InfoSec Week 37, 2017

Posted on 19 September 2017
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SfyLabs' researchers discovered a new Android banking Trojan named Red Alert 2.0, that is being offered for rent on many dark websites. It uses Twitter as a fall back mechanism for communication.
https://clientsidedetection.com/new_android_trojan_targeting_over_60_banks_and_social_apps.html

Windows cleanup utility CCleaner distributed by antivirus vendor Avast contained a multi-stage Floxif malware.
http://blog.talosintelligence.com/2017/09/avast-distributes-malware.html https://www.bleepingcomputer.com/news/security/avast-clarifies-details-surrounding-ccleaner-malware-incident/

According to Slovak CSIRT, multiple Python packages in the PyPI Python repository was hit by typosquatting attack.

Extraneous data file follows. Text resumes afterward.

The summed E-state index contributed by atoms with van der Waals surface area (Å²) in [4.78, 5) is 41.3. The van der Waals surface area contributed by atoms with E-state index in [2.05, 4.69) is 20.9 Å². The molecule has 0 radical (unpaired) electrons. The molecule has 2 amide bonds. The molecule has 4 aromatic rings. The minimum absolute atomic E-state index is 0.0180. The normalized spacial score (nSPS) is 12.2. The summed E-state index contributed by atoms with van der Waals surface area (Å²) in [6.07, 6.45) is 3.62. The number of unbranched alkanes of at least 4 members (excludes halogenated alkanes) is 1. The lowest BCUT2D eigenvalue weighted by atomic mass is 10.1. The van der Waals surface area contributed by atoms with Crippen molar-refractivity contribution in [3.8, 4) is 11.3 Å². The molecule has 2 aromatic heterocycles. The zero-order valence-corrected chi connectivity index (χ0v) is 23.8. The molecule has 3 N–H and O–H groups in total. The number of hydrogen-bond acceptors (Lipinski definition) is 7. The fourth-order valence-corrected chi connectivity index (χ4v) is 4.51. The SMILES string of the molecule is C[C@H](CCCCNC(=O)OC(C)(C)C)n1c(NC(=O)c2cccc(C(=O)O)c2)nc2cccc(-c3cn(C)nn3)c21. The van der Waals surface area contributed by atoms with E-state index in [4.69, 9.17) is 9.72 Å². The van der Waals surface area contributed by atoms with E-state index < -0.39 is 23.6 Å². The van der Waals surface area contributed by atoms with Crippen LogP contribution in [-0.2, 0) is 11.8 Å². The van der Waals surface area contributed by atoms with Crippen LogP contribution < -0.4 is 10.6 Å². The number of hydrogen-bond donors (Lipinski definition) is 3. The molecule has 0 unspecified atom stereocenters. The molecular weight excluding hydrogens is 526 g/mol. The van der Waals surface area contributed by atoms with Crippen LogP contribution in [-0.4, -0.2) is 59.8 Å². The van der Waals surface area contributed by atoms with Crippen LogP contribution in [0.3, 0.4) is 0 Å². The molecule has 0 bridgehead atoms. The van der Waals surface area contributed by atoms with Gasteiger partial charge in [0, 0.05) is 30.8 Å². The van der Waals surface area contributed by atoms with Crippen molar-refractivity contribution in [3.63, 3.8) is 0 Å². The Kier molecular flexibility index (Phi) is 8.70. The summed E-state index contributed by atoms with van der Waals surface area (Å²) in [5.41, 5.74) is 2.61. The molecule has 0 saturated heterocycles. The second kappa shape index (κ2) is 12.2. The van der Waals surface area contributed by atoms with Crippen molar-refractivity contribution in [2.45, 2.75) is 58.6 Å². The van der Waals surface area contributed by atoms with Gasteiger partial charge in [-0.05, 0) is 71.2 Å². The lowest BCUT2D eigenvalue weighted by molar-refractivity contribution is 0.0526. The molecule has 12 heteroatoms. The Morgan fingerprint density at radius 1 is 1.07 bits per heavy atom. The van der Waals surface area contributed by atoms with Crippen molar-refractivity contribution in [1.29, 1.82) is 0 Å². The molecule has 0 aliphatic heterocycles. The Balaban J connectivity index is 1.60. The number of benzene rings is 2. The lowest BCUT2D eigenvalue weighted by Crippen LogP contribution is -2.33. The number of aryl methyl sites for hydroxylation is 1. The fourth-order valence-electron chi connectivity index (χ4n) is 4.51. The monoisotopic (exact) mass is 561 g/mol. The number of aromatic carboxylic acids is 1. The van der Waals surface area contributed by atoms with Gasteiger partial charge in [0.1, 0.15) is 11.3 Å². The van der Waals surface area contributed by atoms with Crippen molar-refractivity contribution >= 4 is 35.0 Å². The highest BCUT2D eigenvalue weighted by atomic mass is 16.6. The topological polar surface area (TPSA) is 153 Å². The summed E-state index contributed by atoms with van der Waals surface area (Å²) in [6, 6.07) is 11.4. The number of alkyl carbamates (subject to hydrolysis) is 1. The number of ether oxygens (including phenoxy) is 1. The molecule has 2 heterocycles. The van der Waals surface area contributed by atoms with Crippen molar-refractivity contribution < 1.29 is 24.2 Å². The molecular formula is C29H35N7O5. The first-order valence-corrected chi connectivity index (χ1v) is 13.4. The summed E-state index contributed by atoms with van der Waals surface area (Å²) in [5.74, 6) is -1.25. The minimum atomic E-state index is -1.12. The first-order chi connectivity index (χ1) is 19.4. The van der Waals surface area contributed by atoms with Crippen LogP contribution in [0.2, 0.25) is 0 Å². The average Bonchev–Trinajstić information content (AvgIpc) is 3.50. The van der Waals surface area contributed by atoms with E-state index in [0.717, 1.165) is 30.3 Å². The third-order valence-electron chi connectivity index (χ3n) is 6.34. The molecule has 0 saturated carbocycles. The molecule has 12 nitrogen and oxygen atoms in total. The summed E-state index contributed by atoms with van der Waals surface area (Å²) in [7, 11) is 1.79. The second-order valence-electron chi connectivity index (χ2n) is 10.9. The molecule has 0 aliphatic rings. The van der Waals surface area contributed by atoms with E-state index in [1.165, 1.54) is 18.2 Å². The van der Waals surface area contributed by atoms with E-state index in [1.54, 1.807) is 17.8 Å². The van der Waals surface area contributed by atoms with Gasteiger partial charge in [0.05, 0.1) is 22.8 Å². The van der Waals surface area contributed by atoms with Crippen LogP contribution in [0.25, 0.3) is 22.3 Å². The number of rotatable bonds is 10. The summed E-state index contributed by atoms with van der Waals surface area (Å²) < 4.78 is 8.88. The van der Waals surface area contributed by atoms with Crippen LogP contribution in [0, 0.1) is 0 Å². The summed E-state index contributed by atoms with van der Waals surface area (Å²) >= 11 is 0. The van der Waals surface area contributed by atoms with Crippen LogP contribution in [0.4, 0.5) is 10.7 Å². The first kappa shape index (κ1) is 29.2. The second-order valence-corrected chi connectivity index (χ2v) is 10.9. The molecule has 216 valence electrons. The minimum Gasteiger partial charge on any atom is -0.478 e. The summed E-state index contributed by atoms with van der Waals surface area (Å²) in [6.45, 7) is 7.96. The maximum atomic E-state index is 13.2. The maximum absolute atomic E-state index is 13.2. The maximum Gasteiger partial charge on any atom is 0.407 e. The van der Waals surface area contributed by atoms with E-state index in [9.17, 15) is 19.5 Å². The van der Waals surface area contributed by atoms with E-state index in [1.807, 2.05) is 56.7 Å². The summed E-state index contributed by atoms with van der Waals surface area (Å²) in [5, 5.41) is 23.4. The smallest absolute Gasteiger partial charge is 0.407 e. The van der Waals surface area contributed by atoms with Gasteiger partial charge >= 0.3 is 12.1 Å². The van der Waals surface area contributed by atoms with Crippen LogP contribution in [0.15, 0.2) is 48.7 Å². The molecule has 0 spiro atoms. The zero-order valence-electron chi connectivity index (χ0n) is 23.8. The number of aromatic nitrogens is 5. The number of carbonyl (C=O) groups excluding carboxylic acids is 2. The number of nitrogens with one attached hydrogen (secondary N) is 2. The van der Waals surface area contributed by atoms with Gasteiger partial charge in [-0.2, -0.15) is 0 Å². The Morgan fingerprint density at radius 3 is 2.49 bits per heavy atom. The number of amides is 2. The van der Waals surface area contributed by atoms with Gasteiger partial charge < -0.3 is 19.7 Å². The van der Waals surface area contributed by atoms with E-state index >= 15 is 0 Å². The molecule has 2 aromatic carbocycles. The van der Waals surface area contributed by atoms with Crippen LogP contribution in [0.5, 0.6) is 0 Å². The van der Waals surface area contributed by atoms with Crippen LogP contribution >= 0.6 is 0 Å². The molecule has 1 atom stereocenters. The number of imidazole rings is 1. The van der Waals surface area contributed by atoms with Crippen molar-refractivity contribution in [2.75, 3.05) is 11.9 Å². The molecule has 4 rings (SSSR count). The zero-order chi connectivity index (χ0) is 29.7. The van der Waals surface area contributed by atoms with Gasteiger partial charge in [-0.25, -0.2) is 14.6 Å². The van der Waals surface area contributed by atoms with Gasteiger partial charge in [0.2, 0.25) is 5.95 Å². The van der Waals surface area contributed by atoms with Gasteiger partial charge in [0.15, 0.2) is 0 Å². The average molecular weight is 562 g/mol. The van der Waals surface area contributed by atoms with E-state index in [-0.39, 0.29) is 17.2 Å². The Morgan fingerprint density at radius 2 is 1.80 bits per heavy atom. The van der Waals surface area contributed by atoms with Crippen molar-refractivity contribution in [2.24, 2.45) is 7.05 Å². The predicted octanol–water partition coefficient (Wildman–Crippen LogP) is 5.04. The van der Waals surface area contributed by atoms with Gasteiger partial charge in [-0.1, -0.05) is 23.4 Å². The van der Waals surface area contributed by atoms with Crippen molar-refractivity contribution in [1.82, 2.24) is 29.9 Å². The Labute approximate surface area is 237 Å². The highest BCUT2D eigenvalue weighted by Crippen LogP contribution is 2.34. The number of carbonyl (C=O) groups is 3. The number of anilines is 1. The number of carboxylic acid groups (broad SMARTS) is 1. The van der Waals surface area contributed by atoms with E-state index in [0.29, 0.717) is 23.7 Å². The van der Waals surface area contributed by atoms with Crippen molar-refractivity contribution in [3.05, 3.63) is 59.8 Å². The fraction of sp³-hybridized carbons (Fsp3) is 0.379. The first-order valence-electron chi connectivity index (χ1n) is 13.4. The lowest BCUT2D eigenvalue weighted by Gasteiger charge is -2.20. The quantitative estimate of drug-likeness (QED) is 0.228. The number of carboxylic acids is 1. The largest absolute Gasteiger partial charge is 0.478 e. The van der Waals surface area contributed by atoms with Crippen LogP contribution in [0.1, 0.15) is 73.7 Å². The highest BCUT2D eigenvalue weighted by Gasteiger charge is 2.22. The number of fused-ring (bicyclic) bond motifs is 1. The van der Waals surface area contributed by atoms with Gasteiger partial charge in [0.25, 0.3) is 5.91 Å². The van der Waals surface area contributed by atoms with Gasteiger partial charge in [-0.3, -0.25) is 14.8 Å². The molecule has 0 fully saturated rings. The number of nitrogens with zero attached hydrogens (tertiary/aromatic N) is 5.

http://www.nbu.gov.sk/skcsirt-sa-20170909-pypi/

Medfusion 4000 Wireless Syringe Infusion Pumps used in acute critical care settings could be remotely controlled, patients killed.
https://ics-cert.us-cert.gov/advisories/ICSMA-17-250-02

Kaspersky researchers discovered a new attack technique leveraging an undocumented Microsoft Word feature that loads PHP scripts hosted on third-party web servers.
https://securelist.com/an-undocumented-word-feature-abused-by-attackers/81899/

DigitalOcean warned that some pre-built and pre-configured application (One-Click) offered by the cloud platform are using default admin passwords.
http://www.securityweek.com/digitalocean-warns-vulnerability-affecting-cloud-users

A use after free error in Apache HTTP can leak pieces of arbitrary memory from the server. It's tracked as an CVE-2017-9798 "Optionsbleed" vulnerability.
https://nvd.nist.gov/vuln/detail/CVE-2017-9798 https://github.com/hannob/optionsbleed

Mr. SIP is a tool developed to audit and simulate SIP-based attacks.
https://github.com/meliht/mr.sip


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